The Land and Water Conservation Fund (LWCF) protects valuable parks and public lands and creates outdoor recreation opportunities for families across the country. LWCF also provides matching grants to local communities (many of which are Groundwork communities) looking to combat childhood obesity by increasing the number of safe places for kid to walk and play outside. These matching grants can be used to build playgrounds, ball fields, bike paths and other quality outdoor recreation opportunities that are close to home, open to the public and accessible to all.
Unfortunately, although hundreds of millions of dollars in royalties are paid into LWCF each year by energy companies drilling for gas and oil off-shore, Congress diverts nearly all of this money to other purposes, dramatically impacting efforts to build safe places for kids to get outside.
Groundwork USA has signed a letter to the First Lady and Interior Secretary Jewell asking them to make LWCF a priority of the First Lady’s Let’s Move initiative. We want both of these leaders to urge Congress to fully and permanently fund LWCF because it’s a valuable resource for communities to use in creating better access to the great outdoors, and in the fight against childhood obesity.
President Obama was in Belfast this week, and in a speech at the Waterfront Hall on June 17th 2013, talks about the Alexandra Park interface in north Belfast, where a peace gate has been inserted to allow residents to enjoy the park in its entirety. Groundwork Northern Ireland’s Director Sylvia Gordon is mentioned by the President in his keynote speech. Something those in the U.S. may not know is that Groundwork USA was modeled on the Groundwork UK model, and works with a very similar approach to that of Groundwork Northern Ireland, in 20 communities here in the United States!
Kate O’Brien of GWUSA and Doug Evans of NPS conducted a site visit in Lewiston-Auburn, Maine, one of the communities selected for evaluation to become a new Groundwork Trust. The local newspaper covered their visit – read about it here! GWUSA staff, along with NPS staff, are currently visiting the eight communities selected this year for evaluation (including Lewiston-Auburn) – in New Bedford-Fall River, MA; Atlanta, GA; Jacksonville, FL; Chattanooga, TN; Los Angeles, CA; Indianapolis, IN; and Detroit, MI.
Through the project and program work of Groundwork USA, this report examines the expanding roles and policy influence that community-based organizations play in developing the emergent model of sustainable community building.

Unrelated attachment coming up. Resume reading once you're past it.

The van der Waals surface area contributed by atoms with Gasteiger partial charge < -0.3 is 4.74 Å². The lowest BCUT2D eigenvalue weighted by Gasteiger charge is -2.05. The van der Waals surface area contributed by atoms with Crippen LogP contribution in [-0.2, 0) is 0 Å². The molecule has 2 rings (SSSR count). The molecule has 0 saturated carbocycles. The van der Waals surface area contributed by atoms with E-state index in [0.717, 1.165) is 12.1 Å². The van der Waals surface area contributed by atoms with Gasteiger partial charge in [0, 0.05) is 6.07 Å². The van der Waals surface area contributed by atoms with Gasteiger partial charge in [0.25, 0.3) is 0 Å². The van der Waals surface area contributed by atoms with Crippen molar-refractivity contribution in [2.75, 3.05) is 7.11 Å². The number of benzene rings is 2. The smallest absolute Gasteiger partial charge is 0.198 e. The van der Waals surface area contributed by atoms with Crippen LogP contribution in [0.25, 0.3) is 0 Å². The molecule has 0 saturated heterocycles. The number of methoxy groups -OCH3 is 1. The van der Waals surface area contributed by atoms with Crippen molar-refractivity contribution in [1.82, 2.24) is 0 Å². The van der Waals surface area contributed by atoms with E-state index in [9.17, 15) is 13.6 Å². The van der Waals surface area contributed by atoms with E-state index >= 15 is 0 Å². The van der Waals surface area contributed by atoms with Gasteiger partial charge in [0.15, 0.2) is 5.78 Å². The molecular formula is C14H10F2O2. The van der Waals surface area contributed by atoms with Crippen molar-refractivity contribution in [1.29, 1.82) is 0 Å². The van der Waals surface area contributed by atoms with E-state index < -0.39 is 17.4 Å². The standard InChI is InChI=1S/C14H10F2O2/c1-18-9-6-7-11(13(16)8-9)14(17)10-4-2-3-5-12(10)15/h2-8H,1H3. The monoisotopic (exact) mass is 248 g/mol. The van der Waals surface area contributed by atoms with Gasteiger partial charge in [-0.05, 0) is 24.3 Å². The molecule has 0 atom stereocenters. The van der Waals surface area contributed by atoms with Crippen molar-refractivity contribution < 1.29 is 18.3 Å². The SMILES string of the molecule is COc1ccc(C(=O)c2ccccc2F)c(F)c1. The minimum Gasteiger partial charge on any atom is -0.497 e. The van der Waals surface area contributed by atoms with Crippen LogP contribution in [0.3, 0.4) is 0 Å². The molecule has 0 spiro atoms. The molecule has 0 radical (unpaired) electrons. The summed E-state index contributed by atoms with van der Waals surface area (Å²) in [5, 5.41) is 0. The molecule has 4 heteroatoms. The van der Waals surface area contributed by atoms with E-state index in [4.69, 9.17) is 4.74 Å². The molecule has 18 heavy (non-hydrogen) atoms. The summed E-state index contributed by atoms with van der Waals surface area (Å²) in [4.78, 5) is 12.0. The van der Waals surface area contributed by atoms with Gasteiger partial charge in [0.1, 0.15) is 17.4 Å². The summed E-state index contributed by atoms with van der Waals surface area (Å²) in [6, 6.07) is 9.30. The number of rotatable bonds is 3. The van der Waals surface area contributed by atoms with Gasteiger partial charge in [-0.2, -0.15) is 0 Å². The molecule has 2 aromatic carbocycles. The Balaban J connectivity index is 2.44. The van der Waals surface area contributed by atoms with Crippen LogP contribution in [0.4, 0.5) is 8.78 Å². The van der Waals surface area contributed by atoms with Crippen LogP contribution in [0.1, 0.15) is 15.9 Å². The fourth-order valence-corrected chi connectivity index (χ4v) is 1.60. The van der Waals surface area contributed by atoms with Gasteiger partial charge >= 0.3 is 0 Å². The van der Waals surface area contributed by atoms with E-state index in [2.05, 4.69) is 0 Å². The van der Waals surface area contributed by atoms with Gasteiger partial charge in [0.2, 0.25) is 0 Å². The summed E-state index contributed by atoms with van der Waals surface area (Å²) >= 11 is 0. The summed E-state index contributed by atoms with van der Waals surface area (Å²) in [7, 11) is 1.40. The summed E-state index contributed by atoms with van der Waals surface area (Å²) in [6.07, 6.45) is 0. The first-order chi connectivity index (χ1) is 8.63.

Over the past decade, the Groundwork USA Network has established an impressive track record of projects yielding measurable outcomes in underserved neighborhoods. Serving as a new type of green community intermediary, the Groundwork Model connects revitalizations of the physical and social environments by engaging local residents in the ecological stewardship of their neighborhoods.
Learn more about the policy implications of this sustainable community development approach in a new report from our partners at Center for Community Progress:
Through its “on the ground” work in diverse places across the country, the Groundwork Network has also accumulated practical policy and program insights, which are featured in a series of case studies accompanying the report. As these demonstrate, several Trusts have become experts at navigating the complexities of federal and state environmental regulations, local land development processes, and the art of civic engagement and coalition building in distressed neighborhoods. Explore the work of Groundwork Trusts across the country in the areas of brownfields, urban waters and equitable development:
Thanks to all who attended our national conference in New York this year, and for your valuable contribution in making it such a fun and rewarding event. Beginning with the Funders Roundtable & Opening Banquet Dinner, the Tour of Groundwork Hudson Valley’s awesome projects throughout the City of Yonkers including the daylighted Saw Mill River and Park, the Lenoir Nature Preserve service project, the Clearwater sail on the Hudson River, the Science Barge reception, the Youth Summit and canoeing at Walkill National Wildlife Refuge, and the Final Assembly for Executive Directors, everything went fabulously, and we hope you enjoyed yourselves as much as we did. Now to get to some work on the ground. And then we will meet again next year, in another exciting locale…to be decided soon!
Groundwork Dallas has released a new video documenting its work and plans for restoring the Great Trinity Forest.
Groundwork Lawrence’s projects and programs for 2013, in the City and community of Lawrence, can be seen here, in this informative and inspiring video.
Check out a really fun video about Groundwork Denver’s Green Team at Rocky Mountain National Park.
Groundwork in film, changing places changing lives in Denver and in the lower Hudson Valley in New York; see how Trusts across the country are restoring waterways for communities in Buffalo, Yonkers, and Denver, and Groundwork Lawrence at work in Lawrence, MA.
Green Team youth from Denver, Yonkers, Bridgeport, San Diego and Washington, DC, are at Yellowstone National Park this week! They have been installing tons of bear boxes, learning about the history of Yellowstone Park and enjoying being out in the open space with colleagues. Check out some fun pics here.